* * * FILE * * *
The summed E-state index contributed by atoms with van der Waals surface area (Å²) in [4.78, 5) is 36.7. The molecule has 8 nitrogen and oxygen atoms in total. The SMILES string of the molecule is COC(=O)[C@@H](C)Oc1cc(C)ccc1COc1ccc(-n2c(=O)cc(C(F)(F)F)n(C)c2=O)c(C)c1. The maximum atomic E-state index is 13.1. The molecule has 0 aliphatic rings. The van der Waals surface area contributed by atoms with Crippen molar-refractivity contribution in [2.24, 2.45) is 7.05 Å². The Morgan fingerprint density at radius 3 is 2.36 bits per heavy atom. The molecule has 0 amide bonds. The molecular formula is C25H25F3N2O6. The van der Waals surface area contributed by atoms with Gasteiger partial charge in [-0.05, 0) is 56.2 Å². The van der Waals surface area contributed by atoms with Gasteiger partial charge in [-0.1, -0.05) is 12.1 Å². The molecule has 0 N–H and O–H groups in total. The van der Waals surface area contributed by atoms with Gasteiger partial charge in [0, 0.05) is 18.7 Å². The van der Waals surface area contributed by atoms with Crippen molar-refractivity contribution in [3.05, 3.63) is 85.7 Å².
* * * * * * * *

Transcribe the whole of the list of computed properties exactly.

The summed E-state index contributed by atoms with van der Waals surface area (Å²) in [4.78, 5) is 36.7. The molecule has 8 nitrogen and oxygen atoms in total. The SMILES string of the molecule is COC(=O)[C@@H](C)Oc1cc(C)ccc1COc1ccc(-n2c(=O)cc(C(F)(F)F)n(C)c2=O)c(C)c1. The maximum atomic E-state index is 13.1. The molecule has 0 aliphatic rings. The van der Waals surface area contributed by atoms with Crippen molar-refractivity contribution in [2.24, 2.45) is 7.05 Å². The Morgan fingerprint density at radius 3 is 2.36 bits per heavy atom. The molecule has 0 amide bonds. The molecular formula is C25H25F3N2O6. The van der Waals surface area contributed by atoms with Gasteiger partial charge in [-0.05, 0) is 56.2 Å². The van der Waals surface area contributed by atoms with Gasteiger partial charge in [-0.1, -0.05) is 12.1 Å². The molecule has 0 N–H and O–H groups in total. The van der Waals surface area contributed by atoms with Gasteiger partial charge in [0, 0.05) is 18.7 Å². The van der Waals surface area contributed by atoms with Crippen molar-refractivity contribution in [3.05, 3.63) is 85.7 Å².